In total, I’ve stayed in Oaxaca for over two months and tried countless tlayudas. To be honest, I don’t quite get the hype, as I found many of them to be quite bland. But I kept trying them to see if there was something I might be missing! For what it’s worth, the best tlayuda I had in Oaxaca was at the Mercado 20 de Noviembre in the south part of town.
Another Oaxaca trademark is mole, a traditional type of red sauce that’s often served over chicken.
If you’re on a budget, Oaxaca also has some of the cheapest all-you-can-eat buffets I’ve ever encountered. You’ll find a couple of restaurants on Av Jose Maria Morelos where you can stuff yourself for as little as 70 pesos. I found the food to be of high quality considering the price.
Another place I enjoyed was the organic market called The Harvest in the Santo Domingo neighborhood, where you’ll find a wide variety of traditional food stands.
Oaxaca is also famous for an alcoholic beverage known as mezcal. I’m not a very big drinker these days and just tried it once for the experience. But if you’re into mezcal, there are plenty of ‘mezcalerias’ all over town, while there are lots of tours that can take you to well-known mezcal distilleries in the Oaxaca countryside like this one.
As mentioned in the Oaxaca guide above, the state capital is not a very large city, and as long as you’re staying relatively central, you can easily get around on foot. Many look for accommodation near the central square, or Zócalo, which is indeed a good location. Popular hotels here include Hotel Casona Oaxaca and La Catrina del Alcala.
If you can, an even more ideal location than the Zócalo would be a bit further north near the Templo de Santo Domingo de Guzmán or El Llano park. While still very central, I consider this to be a nicer area than that of the Zócalo, (Oaxaca is so compact, though, that the two areas are just 15 minutes apart on foot.)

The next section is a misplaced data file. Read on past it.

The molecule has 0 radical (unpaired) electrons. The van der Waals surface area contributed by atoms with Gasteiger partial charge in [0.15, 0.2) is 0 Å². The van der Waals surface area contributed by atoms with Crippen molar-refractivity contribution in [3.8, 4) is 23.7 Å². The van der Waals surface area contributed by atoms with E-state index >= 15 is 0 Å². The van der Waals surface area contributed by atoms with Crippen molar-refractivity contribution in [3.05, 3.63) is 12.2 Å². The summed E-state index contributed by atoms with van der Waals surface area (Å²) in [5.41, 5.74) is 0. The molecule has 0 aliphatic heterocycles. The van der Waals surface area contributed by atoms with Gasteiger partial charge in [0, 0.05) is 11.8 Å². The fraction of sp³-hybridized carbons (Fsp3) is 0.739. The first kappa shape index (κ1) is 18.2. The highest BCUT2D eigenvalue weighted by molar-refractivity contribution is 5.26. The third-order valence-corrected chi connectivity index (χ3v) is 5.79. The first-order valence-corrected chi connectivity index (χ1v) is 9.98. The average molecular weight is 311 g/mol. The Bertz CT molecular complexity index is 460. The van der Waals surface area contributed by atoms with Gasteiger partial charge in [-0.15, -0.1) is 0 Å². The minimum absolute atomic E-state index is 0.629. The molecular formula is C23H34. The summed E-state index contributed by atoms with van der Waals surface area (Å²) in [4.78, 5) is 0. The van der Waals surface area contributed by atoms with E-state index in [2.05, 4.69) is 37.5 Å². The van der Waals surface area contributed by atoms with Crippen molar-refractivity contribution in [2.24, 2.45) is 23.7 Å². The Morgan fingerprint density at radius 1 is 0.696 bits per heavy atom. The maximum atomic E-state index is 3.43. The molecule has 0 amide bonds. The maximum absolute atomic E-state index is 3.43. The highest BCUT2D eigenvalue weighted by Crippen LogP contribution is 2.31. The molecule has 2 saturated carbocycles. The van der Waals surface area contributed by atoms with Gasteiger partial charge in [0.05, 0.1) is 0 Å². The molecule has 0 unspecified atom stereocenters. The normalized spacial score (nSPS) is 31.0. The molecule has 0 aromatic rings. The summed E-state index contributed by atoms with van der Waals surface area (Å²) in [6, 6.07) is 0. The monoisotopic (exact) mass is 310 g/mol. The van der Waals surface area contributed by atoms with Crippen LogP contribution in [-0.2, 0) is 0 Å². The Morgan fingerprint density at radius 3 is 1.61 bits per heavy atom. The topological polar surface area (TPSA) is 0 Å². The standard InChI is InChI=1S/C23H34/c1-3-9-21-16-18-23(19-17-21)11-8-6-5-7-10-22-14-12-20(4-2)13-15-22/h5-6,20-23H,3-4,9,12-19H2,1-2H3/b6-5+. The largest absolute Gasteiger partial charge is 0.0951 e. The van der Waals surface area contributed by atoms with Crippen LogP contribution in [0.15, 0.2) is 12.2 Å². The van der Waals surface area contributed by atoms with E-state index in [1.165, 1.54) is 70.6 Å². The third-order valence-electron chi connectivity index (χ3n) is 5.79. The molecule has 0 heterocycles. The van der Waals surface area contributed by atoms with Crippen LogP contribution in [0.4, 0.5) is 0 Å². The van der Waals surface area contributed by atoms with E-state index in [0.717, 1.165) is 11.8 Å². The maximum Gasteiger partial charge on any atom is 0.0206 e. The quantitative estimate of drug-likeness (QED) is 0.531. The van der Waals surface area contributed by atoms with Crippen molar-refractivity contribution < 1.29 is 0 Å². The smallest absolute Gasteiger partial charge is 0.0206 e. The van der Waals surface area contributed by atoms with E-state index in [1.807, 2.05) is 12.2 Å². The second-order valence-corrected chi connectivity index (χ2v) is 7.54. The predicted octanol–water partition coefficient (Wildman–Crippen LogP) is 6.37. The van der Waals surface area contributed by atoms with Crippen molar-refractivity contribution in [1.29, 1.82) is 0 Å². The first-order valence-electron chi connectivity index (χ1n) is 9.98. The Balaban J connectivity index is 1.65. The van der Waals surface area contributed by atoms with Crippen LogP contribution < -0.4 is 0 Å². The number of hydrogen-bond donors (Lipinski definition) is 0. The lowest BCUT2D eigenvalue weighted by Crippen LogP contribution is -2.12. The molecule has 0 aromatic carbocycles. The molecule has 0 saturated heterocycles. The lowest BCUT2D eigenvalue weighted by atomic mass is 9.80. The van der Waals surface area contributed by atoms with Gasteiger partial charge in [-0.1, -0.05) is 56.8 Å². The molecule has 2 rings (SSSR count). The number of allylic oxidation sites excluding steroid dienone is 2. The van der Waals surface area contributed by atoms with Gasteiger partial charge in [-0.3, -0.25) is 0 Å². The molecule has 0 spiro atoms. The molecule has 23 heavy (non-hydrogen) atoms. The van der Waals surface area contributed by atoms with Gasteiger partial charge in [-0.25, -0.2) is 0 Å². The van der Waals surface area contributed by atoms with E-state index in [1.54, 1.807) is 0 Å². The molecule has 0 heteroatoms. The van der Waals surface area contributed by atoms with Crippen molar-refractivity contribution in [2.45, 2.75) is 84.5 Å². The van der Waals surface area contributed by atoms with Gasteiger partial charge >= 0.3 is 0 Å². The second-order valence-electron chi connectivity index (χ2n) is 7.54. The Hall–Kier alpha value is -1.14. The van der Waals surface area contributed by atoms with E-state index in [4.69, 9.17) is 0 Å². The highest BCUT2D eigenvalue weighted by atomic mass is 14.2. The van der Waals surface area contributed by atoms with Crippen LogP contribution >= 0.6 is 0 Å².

A popular affordable hotel around here is Posada Don Mario.
Alternatively, the neighborhoods of Xochimilco and Jalatlaco are very popular places to stay and are within walking distance of the historical center. A highly-rated hotel in Xochimilco is Hotel Fortin Plaza, and in Jalatlaco, Hotel Cazomalli Oaxaca.
Further north, Reforma is another popular district. Mision de Los Angeles would offer easy access to all of the city’s main areas.
Oaxaca is the capital of the state of the same name, and the city (officially known as Oaxaca de Juárez) is easily one of Mexico’s most popular tourism destinations.
With that being said, the city is relatively isolated geographically. While numerous bus routes exist, it will likely be a long journey no matter which direction you’re coming from.
ADO and its associated companies run direct buses from Mexico City (both TAPO and Norte stations) which last 6-7 hours. Direct buses from Puebla’s CAPU, meanwhile, take about 5 hours.
For those coming from the east, you can catch a direct OCC bus from San Cristóbal de las Casas. The ride last around 10 hours and most of the routes are night buses. You can also ride directly from Comitán, Chiapas, which takes 12-13 hours.
For those coming from Oaxaca’s Pacific coast, the journey is not a quick or easy one either. Coach buses from Huatulco take no less than 9 hours, while buses from Puerto Escondido (via Huatulco) take more than 11!
While there is a more direct minivan route from Puerto Escondido which lasts 6-7 hours, it’s not for the faint of heart. Even those not normally prone to motion sickness often find themselves regretting the nausea-inducing journey through mountainous roads. Fortunately, a new highway is being worked on, but it’s not yet ready at the time of writing.
If you’re not into long bus rides, you can simply fly. The Xoxocotlán International Airport has direct flights from cities throughout the country, along with a few from the US (Houston, Dallas and LA).